The users whom reappear after countless remaining swipes are becoming contemporary metropolitan legends.

Alex Hammerli / The Atlantic

Alex is 27 years of age. He lives in or has use of a property having a kitchen that is enormous granite countertops. I’ve seen their face lots of times, always using the expression—stoic that is same content, smirking. Positively exactly the same as compared to the Mona Lisa, plus horn-rimmed eyeglasses. Many times, their Tinder profile has six or seven pictures, plus in every one, he reclines from the exact exact same kitchen that is immaculate with one leg crossed lightly throughout the other. Their pose is identical; the angle of this picture is identical; the coif of their locks is identical. Just their clothes modification: blue suit, black colored suit, red flannel. Rose blazer, navy V-neck, double-breasted parka. Body and face frozen, he swaps garments like a paper doll. He could be Alex, he could be 27, he could be in the kitchen area, he’s inside a good top. He’s Alex, he’s 27, he could be inside the home, he could be inside a good top.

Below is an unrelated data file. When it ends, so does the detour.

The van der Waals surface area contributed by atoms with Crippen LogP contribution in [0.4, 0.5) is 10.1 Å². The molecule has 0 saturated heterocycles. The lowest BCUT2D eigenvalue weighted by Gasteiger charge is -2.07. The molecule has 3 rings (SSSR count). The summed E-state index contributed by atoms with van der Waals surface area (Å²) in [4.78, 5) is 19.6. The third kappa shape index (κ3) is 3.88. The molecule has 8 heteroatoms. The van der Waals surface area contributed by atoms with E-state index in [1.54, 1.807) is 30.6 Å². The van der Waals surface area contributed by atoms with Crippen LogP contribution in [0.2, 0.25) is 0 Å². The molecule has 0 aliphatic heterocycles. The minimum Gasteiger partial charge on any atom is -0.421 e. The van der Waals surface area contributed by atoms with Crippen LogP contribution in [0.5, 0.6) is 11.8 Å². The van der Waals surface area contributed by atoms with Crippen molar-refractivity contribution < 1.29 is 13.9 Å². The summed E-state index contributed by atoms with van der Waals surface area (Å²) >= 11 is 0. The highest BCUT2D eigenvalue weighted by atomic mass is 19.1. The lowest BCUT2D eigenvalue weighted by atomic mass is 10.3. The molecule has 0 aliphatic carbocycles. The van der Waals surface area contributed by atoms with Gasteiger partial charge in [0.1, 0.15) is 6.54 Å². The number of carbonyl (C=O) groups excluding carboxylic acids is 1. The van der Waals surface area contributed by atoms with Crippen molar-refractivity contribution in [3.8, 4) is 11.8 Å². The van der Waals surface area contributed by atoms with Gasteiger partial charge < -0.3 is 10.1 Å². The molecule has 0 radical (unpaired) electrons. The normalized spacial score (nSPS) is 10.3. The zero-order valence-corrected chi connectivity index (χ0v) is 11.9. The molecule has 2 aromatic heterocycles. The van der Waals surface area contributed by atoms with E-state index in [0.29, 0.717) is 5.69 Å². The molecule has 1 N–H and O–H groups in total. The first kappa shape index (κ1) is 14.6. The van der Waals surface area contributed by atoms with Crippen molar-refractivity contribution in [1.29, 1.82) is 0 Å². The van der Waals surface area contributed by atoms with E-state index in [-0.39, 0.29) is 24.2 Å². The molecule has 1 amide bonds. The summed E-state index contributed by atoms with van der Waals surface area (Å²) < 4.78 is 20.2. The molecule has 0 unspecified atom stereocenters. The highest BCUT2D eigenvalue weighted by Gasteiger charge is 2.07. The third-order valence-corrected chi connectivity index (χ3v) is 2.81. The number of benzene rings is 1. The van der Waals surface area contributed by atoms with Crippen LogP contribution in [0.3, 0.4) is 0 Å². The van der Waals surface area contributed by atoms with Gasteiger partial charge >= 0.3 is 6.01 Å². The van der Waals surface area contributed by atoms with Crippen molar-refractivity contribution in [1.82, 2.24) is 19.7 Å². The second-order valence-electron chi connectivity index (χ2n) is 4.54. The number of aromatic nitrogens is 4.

I’ve constantly swiped kept (for “no”) on their profile—no offense, Alex—which should presumably notify Tinder’s algorithm that i’d in contrast to to see him once more. But we still find Alex on Tinder at least one time a thirty days. The most up-to-date time we saw him, we learned their profile for a few moments and jumped once I noticed one indication of life: a cookie container shaped such as a French bulldog showing up then disappearing from behind Alex’s right elbow.

I’m not the only person. Him, dozens said yes when I asked on Twitter whether others had seen. One girl responded, “I are now living in BOSTON and now have nevertheless seen this guy on visits to New York City.” And evidently, Alex just isn’t a separated case. Read more